Toy Story, a world where toys are sentient beings who experience real emotion, has always raised fascinating philosophical questions. We thought we had reached the zenith/horror of how far those difficult quandaries could be pushed in Toy Story 3's most brutal scene, when the gang joined hands and accepted their impending death. (These are kids movies, right?)
However, the first teaser for Toy Story 4 has added a whole new level of existential intrigue for us to ponder over thanks to Forky, "a spork-turned-craft-project" who does not want to be alive.Before seeing that utensil scream in terror, we had always just assumed that only toys, and no other objects, were "alive" because that's just how things are in that universe. Now we don't know what to believe... or what to believe in. Here are some of the most difficult questions Forky's tortured existence raises.
When do toys come to life? Does a child's love give birth to them?We never considered this before, because we always assumed when a toy (something clearly created to be a toy) was made it was "born." But Forky doesn't seem to have existed before Bonnie transformed him. Was Forky "born" the second she finished making him, or did he only gain sentience when she loved him and decided he was a toy?
What makes something a toy?A doll or an action figure we get, but does a spork sparsely decorated with googly eyes and pipe cleaners constitute a toy? If you eat off a chair does it become a table? If you play with your mashed potatoes does it gain consciousness? (Sorry for the food analogies; "Forky" strangely makes me hungry.) Where is the line between "arts and crafts" and actual toy? Between "played with" and "plaything?" Because it must exist, otherwise Woody and Buzz would also be talking to stationary all the time.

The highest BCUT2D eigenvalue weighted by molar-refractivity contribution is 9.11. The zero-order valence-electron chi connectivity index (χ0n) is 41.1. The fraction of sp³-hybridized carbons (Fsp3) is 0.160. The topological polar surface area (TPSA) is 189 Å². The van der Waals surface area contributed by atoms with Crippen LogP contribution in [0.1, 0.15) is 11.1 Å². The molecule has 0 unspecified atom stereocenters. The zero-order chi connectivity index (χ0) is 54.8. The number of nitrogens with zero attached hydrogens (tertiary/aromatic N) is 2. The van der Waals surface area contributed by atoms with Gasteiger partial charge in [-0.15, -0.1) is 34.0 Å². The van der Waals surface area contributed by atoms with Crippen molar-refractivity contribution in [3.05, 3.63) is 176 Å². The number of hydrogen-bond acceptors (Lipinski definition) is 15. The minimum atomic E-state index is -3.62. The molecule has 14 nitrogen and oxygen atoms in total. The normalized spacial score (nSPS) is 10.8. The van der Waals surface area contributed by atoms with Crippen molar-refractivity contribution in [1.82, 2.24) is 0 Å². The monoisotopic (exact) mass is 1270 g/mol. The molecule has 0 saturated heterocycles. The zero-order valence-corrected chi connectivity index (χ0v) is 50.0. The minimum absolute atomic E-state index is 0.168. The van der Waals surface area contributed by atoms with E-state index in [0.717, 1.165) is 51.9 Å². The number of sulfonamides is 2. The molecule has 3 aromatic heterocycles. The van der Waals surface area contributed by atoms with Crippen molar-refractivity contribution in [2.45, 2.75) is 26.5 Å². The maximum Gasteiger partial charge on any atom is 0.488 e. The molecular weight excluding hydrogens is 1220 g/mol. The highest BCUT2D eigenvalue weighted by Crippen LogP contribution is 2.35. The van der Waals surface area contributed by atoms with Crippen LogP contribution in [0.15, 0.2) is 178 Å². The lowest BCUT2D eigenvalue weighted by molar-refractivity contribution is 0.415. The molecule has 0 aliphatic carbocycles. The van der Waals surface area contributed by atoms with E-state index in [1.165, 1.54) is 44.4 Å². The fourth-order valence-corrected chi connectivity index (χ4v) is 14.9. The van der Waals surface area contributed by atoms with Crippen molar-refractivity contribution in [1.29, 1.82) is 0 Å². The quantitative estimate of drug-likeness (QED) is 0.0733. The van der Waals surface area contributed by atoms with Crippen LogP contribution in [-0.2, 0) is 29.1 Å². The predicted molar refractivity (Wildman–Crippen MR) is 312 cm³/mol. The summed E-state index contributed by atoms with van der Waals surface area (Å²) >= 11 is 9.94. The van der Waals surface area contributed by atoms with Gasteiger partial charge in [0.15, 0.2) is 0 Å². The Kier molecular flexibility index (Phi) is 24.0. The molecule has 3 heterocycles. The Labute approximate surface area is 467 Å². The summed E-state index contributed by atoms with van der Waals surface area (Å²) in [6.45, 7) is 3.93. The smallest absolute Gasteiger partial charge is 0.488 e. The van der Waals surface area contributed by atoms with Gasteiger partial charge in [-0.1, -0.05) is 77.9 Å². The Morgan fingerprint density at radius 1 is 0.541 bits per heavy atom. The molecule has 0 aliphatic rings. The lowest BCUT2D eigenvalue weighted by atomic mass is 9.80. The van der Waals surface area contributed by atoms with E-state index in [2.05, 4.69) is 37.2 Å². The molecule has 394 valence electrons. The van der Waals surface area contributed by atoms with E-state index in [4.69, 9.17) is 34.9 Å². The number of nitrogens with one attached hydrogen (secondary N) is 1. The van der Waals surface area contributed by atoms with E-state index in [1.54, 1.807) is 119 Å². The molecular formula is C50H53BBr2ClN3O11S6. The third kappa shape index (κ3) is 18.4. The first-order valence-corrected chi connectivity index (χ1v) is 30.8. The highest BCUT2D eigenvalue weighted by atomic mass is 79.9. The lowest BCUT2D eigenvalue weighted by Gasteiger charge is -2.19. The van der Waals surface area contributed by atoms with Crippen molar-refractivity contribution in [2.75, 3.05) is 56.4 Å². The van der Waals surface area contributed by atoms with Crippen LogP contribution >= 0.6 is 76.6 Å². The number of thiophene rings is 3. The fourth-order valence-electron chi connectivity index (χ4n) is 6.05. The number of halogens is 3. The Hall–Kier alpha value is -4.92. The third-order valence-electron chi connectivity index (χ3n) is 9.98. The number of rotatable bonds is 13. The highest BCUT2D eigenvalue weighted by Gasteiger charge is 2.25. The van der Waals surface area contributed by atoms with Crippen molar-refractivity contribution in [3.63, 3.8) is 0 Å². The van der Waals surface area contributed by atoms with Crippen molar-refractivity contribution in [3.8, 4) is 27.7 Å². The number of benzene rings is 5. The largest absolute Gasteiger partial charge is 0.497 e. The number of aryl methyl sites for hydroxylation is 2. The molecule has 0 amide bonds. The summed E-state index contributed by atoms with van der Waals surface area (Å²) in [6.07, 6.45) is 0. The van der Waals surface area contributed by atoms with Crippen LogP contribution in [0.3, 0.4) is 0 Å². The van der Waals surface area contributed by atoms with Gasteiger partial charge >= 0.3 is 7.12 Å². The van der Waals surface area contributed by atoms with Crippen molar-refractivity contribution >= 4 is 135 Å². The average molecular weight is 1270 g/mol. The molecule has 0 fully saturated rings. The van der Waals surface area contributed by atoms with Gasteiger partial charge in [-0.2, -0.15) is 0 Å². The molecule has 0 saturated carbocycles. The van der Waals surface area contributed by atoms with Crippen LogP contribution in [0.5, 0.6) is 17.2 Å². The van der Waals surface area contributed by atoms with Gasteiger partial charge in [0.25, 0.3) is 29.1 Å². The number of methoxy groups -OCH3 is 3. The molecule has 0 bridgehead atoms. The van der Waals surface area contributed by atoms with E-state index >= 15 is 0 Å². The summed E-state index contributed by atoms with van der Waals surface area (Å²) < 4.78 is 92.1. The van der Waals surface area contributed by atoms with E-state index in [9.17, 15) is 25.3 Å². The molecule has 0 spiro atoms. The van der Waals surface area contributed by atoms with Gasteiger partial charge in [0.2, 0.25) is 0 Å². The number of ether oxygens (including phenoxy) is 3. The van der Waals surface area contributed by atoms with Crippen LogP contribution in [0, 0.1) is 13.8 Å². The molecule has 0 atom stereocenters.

Is mankind god?If a small child can take some simple supplies, glue them to a utensil, and create a conscious being who can feel dread, are humans gods? Are only children gods? Or is only Bonnie a god? If so, what kind of god calls a spork "Forky?" If god is not infallible, what does that mean for the fate of the entire universe? And why does god seem to disappoint us so much? Sorry, kinda lost track of the Toy Story element there for a second.
Do toys have souls?It might seem obvious that they do, because they experience emotion, have consciences, and even have a level of free will, but that doesn't guarantee they have what we might think of as an eternal soul. If toys only live because children love them, what happens when they aren't there to be loved. If a toy is destroyed, instead of dying, does it merely cease to exist the same way a tree doesn't after it's burned down?
Is there a Toy God?If kids/humans don't create sentience in toys, do they have their own supernatural creator? What does Toy God look like? How does it keep all of those individual toys of the same product straight? Did Toy God exist before Toys? Could "Human God" just be "God God" and cover everything? If not, is there also an "Animal God?" Can we meet "Animal God" and pet it?
What does the afterlife look like in a plane of existence where toys have souls?If toys have souls and there's an afterlife, do they go to the same place as us? What's that like? Are toy souls physically small? Do we have to avoid stepping on them? Is that better or worse than meeting a billion life-sized Barbies? Or do they just get their own Toy Heaven? If so, who plays with them? What kind of Toy Heaven isn't filled with kids playing with them?
What defines existence: birth or purpose?You know what? Never mind! This goes well beyond some weird question about sentient toys. This gets to the very nature of our own existence, and wee don't want to deal with that anymore than Forky does.What do you think? What kind of deep, existential questions does Forky raise? Share your thoughts with us in the comments below.